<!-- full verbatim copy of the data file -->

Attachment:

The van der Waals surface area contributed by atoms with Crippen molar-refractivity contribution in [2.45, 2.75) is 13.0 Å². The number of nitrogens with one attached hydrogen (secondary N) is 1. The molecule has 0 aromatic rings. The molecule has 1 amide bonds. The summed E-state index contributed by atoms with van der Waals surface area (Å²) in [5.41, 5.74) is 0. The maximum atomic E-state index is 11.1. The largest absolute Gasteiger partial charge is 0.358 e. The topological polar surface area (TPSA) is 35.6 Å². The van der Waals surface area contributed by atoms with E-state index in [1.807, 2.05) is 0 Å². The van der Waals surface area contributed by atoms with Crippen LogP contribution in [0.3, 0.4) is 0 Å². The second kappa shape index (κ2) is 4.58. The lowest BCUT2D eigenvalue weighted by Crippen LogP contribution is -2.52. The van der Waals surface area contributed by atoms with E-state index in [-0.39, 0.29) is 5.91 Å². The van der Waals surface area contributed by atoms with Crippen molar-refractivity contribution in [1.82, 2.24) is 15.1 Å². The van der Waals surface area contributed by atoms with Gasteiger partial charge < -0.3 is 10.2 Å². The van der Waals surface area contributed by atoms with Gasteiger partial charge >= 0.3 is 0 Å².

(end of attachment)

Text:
The van der Waals surface area contributed by atoms with Crippen molar-refractivity contribution in [2.45, 2.75) is 13.0 Å². The number of nitrogens with one attached hydrogen (secondary N) is 1. The molecule has 0 aromatic rings. The molecule has 1 amide bonds. The summed E-state index contributed by atoms with van der Waals surface area (Å²) in [5.41, 5.74) is 0. The maximum atomic E-state index is 11.1. The largest absolute Gasteiger partial charge is 0.358 e. The topological polar surface area (TPSA) is 35.6 Å². The van der Waals surface area contributed by atoms with E-state index in [1.807, 2.05) is 0 Å². The van der Waals surface area contributed by atoms with Crippen LogP contribution in [0.3, 0.4) is 0 Å². The second kappa shape index (κ2) is 4.58. The lowest BCUT2D eigenvalue weighted by Crippen LogP contribution is -2.52. The van der Waals surface area contributed by atoms with E-state index in [-0.39, 0.29) is 5.91 Å². The van der Waals surface area contributed by atoms with Crippen molar-refractivity contribution in [1.82, 2.24) is 15.1 Å². The van der Waals surface area contributed by atoms with Gasteiger partial charge < -0.3 is 10.2 Å². The van der Waals surface area contributed by atoms with Gasteiger partial charge >= 0.3 is 0 Å².